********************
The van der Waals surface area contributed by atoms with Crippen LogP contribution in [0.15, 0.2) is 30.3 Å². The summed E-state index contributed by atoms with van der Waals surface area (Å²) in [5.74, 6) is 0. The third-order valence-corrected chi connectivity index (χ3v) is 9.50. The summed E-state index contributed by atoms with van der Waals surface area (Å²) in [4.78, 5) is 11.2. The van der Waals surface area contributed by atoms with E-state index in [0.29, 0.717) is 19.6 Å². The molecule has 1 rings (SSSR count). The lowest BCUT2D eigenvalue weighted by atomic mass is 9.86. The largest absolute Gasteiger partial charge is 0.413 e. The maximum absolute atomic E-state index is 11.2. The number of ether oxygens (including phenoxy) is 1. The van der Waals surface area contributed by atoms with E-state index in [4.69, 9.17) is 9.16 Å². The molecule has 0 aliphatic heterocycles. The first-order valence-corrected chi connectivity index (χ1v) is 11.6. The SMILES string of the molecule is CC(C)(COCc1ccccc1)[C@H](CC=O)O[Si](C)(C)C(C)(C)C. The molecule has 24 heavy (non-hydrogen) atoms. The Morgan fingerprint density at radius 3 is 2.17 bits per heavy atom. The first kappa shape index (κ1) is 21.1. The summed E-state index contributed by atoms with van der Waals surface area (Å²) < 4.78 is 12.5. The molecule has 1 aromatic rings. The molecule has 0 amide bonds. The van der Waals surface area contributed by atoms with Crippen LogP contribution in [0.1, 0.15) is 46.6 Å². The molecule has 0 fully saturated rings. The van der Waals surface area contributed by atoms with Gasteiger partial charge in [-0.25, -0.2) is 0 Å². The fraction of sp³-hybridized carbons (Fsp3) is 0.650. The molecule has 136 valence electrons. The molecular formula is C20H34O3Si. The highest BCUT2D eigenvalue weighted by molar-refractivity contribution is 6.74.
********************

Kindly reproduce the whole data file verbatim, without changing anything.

The van der Waals surface area contributed by atoms with Crippen LogP contribution in [0.15, 0.2) is 30.3 Å². The summed E-state index contributed by atoms with van der Waals surface area (Å²) in [5.74, 6) is 0. The third-order valence-corrected chi connectivity index (χ3v) is 9.50. The summed E-state index contributed by atoms with van der Waals surface area (Å²) in [4.78, 5) is 11.2. The van der Waals surface area contributed by atoms with E-state index in [0.29, 0.717) is 19.6 Å². The molecule has 1 rings (SSSR count). The lowest BCUT2D eigenvalue weighted by atomic mass is 9.86. The largest absolute Gasteiger partial charge is 0.413 e. The maximum absolute atomic E-state index is 11.2. The number of ether oxygens (including phenoxy) is 1. The van der Waals surface area contributed by atoms with E-state index in [4.69, 9.17) is 9.16 Å². The molecule has 0 aliphatic heterocycles. The first-order valence-corrected chi connectivity index (χ1v) is 11.6. The SMILES string of the molecule is CC(C)(COCc1ccccc1)[C@H](CC=O)O[Si](C)(C)C(C)(C)C. The molecule has 24 heavy (non-hydrogen) atoms. The Morgan fingerprint density at radius 3 is 2.17 bits per heavy atom. The first kappa shape index (κ1) is 21.1. The summed E-state index contributed by atoms with van der Waals surface area (Å²) < 4.78 is 12.5. The molecule has 1 aromatic rings. The molecule has 0 amide bonds. The van der Waals surface area contributed by atoms with Crippen LogP contribution in [0.1, 0.15) is 46.6 Å². The molecule has 0 fully saturated rings. The van der Waals surface area contributed by atoms with Gasteiger partial charge in [-0.25, -0.2) is 0 Å². The fraction of sp³-hybridized carbons (Fsp3) is 0.650. The molecule has 136 valence electrons. The molecular formula is C20H34O3Si. The highest BCUT2D eigenvalue weighted by molar-refractivity contribution is 6.74.